• Link to Hamp 1972: jstor.org/stable/40266244?seq=1 – TKR Aug 1 '20 at 1:21
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    I have virtually no knowledge of this topic, but, by chance, I've just seen calamitas comes from old-Latin kadamitas . I wonder if it has something to do with question. – d_e Aug 2 '20 at 20:36

Bibliography on this phenomenon: Poucet 1966: 140, supplemented by Burman 2018; if you have free time, you can also watch "(False) Etymology and ‘Sabine -l-‘" by Nicholas Zair - he presented it at the 14th Fachtagung of the Indogermanische Gesellschaft in Copenhagen in 2012 (Etymology and the European Lexicon; you can skip the Q&A session at the end, it's not particularly informative).

What do we have?

Indeed, a small number of Latin words have been identified (Bruno 1961 has 39) where one would expect d - based on their IE comparanda - but still encounters l. This is most irregular, based on what we know about Latin so far.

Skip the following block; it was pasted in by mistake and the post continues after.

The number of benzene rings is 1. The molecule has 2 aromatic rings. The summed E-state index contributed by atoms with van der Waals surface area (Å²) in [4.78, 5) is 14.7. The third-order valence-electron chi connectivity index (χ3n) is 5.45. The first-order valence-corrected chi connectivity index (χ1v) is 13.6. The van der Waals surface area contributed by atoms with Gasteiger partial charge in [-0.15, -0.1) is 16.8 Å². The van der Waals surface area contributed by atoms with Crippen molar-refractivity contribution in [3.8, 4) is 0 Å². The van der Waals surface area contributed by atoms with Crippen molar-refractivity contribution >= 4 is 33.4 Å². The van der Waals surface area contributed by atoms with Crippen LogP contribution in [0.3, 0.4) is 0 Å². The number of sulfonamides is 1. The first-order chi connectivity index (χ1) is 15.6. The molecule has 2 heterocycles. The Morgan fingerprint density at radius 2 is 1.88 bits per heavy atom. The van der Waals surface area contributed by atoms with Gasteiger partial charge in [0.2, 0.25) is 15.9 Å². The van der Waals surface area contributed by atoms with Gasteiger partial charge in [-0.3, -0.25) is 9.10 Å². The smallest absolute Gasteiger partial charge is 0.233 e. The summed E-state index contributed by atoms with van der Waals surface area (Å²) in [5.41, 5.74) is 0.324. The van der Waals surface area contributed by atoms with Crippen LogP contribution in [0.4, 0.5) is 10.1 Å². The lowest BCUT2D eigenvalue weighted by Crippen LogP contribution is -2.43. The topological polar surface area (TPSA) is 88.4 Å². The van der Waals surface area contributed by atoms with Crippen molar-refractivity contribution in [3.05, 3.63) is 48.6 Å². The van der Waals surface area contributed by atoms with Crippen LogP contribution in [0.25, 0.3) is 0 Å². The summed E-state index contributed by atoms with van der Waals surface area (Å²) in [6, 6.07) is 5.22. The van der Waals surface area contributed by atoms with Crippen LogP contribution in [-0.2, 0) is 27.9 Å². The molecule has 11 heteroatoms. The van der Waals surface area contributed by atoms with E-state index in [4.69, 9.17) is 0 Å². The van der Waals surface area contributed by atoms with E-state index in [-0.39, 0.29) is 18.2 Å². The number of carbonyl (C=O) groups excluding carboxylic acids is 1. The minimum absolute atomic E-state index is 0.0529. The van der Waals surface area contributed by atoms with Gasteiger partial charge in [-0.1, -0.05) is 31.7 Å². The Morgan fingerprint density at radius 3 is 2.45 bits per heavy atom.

NB: A superficially similar change * -dl- > -ll is very different (it's Inlaut only and then we have a geminate l here, a very common sound change, assimilation). Sihler 1995 (section 223) writes:

*dl, *ld, *nl, *ln, *rl, *ls become L ll.

e.g. Weiss 2020 mentions sella, grallae, and pelluuiae, Sihler 1995 also has sallo. Most importantly, we have IE comparanda to justify *dl in these cases.

Ulixes is typically thought to reflect the Greek dialectal variation (Biville 1995, Weiss 2020: 504, footnote 65; cf. Sihler 1995 section 151).

How to interpret our data?

Hypothetically, one could try to lump all these words together into a Proto-Italic (or 'proto-Latin') phonetic change/law of sorts or one could deal with the words individually or in smaller groups (ad-hoc).